I assure you the summer's oop norf can be as hot as an Arabs armpit. This year saw temperatures reach 36 degrees c. and our apple trees needed plenty of water. We planted two miniature trees when we first arrived: Bramley, for cooking and Greensleeves, for eater's. If you're stuck for space or need to keep them low for the neighbour's sake, then i'd recommend a mini-tree that grows no more than 3m high, or less if you prune wisely. You can even train them along a wire on a south facing fence if you have patience.
Shop around but you can find a few ideas here.
It's been a good year, after an excellent spring and a hot summer, and there's almost 10lb of Green's to eat and i'm starting on the Bramley's today by boiling them down for juice to make a jelly. If i had room i'd make cider but Herself made it very clear what she thought of that idea.
 
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Haha Mottie, always a double standard on allotments isn't there. Sounds like your site is even more strict than mine. If I was restricted to one tree I'd be off

Hi Odds, sounds like you've got a neat setup there. I like the idea of making cider myself.. can you use any apples to make cider or do they need to be a certain type ?

My allotment restricts us to 3m high trees. So I only have dwarf root stock trees at the moment.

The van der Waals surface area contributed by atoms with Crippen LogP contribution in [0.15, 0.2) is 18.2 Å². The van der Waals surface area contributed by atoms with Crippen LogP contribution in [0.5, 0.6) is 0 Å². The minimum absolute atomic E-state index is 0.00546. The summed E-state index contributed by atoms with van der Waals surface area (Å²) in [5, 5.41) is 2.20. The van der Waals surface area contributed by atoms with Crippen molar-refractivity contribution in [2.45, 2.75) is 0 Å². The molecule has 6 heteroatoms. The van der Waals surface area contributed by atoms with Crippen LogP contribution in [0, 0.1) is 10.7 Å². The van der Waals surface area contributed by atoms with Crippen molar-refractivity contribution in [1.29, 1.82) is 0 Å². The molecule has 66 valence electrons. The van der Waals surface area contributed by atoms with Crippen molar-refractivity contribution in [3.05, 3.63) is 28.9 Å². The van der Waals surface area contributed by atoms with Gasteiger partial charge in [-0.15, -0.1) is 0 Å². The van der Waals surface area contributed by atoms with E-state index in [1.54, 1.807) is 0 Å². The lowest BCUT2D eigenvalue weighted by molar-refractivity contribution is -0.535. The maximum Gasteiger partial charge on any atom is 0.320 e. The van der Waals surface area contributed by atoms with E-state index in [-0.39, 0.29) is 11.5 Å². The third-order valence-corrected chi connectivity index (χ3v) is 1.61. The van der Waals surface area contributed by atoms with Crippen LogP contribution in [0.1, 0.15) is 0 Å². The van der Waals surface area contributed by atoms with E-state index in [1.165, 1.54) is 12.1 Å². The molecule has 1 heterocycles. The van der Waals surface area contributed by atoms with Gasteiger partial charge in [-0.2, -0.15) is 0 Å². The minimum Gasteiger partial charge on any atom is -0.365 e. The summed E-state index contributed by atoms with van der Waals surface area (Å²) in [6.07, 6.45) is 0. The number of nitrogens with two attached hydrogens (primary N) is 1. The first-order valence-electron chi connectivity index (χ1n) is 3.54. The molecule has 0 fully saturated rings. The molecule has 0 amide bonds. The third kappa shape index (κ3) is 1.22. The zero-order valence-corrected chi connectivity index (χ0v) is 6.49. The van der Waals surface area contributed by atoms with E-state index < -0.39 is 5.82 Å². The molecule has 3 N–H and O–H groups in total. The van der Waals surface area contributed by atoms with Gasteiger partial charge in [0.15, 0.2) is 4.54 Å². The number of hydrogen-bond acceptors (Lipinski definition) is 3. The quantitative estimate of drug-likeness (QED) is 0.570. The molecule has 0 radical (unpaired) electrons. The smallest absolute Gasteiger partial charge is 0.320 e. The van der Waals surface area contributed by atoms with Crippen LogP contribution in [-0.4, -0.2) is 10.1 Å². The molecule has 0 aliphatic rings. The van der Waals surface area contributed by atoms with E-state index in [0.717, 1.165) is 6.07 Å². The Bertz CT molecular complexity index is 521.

Can't remember which rootstocks I just got permission for..It must have been M27 or M9.

Sadly, I wouldn't want to spend time doing espaliers because the site is on a south west facing slope with a fair amount of overzealous people around.. so if the wind wouldn't smash it up a person or wild animal probably would. I'll have a look at that website.
 
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Haha Mottie, always a double standard on allotments isn't there. Sounds like your site is even more strict than mine. If I was restricted to one tree I'd be off

Hi Odds, sounds like you've got a neat setup there. I like the idea of making cider myself.. can you use any apples to make cider or do they need to be a certain type ?

My allotment restricts us to 3m high trees. So I only have dwarf root stock trees at the moment.

Can't remember which rootstocks I just got permission for..It must have been M27 or M9.

Sadly, I wouldn't want to spend time doing espaliers because the site is on a south west facing slope with a fair amount of overzealous people around.. so if the wind wouldn't smash it up a person or wild animal probably would. I'll have a look at that website.
I think certain varities of apple are better for cider than others - but i never had the chance as Herself put her small, but perfectly formed foot down very firmly on the idea. :(
She probably has a point. It would've taken up a great deal of room with the press and barrels and a lot of time and effort into the bargain, too. Wise woman.
I've been trying to clear an area for cloning the old apple tree at the top of the garden but i still haven't got round to it. Next year, maybe. Although i did consider training one along a wire i decided to use the space for a cherry tree instead. Three apple trees in the garden is enough, especially on a good year when the amount of apples takes some work to harvest and use up.
I'm currently looking for an ornamental tree to put at the top of the rockery and find it easy to lose a morning browsing through. Enjoy.(y)